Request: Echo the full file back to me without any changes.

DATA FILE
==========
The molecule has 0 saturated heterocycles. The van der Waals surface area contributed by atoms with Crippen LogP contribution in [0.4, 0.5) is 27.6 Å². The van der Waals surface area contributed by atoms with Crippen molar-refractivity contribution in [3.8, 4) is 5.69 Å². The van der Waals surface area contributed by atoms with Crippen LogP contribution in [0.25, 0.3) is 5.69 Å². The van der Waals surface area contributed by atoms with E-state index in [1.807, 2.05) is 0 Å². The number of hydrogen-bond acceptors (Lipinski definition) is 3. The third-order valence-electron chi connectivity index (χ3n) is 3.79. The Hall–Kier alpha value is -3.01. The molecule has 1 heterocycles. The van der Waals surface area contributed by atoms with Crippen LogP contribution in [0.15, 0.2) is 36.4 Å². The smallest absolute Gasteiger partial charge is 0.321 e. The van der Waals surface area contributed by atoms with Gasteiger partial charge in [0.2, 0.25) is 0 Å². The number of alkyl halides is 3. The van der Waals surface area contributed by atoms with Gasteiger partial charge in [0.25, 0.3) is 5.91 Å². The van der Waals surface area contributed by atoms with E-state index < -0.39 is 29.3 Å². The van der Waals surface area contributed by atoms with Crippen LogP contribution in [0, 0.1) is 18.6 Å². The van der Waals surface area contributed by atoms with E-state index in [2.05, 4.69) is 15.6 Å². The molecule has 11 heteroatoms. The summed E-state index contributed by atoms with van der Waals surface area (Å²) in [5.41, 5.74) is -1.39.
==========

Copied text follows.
The molecule has 0 saturated heterocycles. The van der Waals surface area contributed by atoms with Crippen LogP contribution in [0.4, 0.5) is 27.6 Å². The van der Waals surface area contributed by atoms with Crippen molar-refractivity contribution in [3.8, 4) is 5.69 Å². The van der Waals surface area contributed by atoms with Crippen LogP contribution in [0.25, 0.3) is 5.69 Å². The van der Waals surface area contributed by atoms with E-state index in [1.807, 2.05) is 0 Å². The number of hydrogen-bond acceptors (Lipinski definition) is 3. The third-order valence-electron chi connectivity index (χ3n) is 3.79. The Hall–Kier alpha value is -3.01. The molecule has 1 heterocycles. The van der Waals surface area contributed by atoms with Crippen LogP contribution in [0.15, 0.2) is 36.4 Å². The smallest absolute Gasteiger partial charge is 0.321 e. The van der Waals surface area contributed by atoms with Gasteiger partial charge in [0.2, 0.25) is 0 Å². The number of alkyl halides is 3. The van der Waals surface area contributed by atoms with Gasteiger partial charge in [0.25, 0.3) is 5.91 Å². The van der Waals surface area contributed by atoms with E-state index < -0.39 is 29.3 Å². The van der Waals surface area contributed by atoms with Crippen LogP contribution in [0, 0.1) is 18.6 Å². The van der Waals surface area contributed by atoms with E-state index in [2.05, 4.69) is 15.6 Å². The molecule has 11 heteroatoms. The summed E-state index contributed by atoms with van der Waals surface area (Å²) in [5.41, 5.74) is -1.39.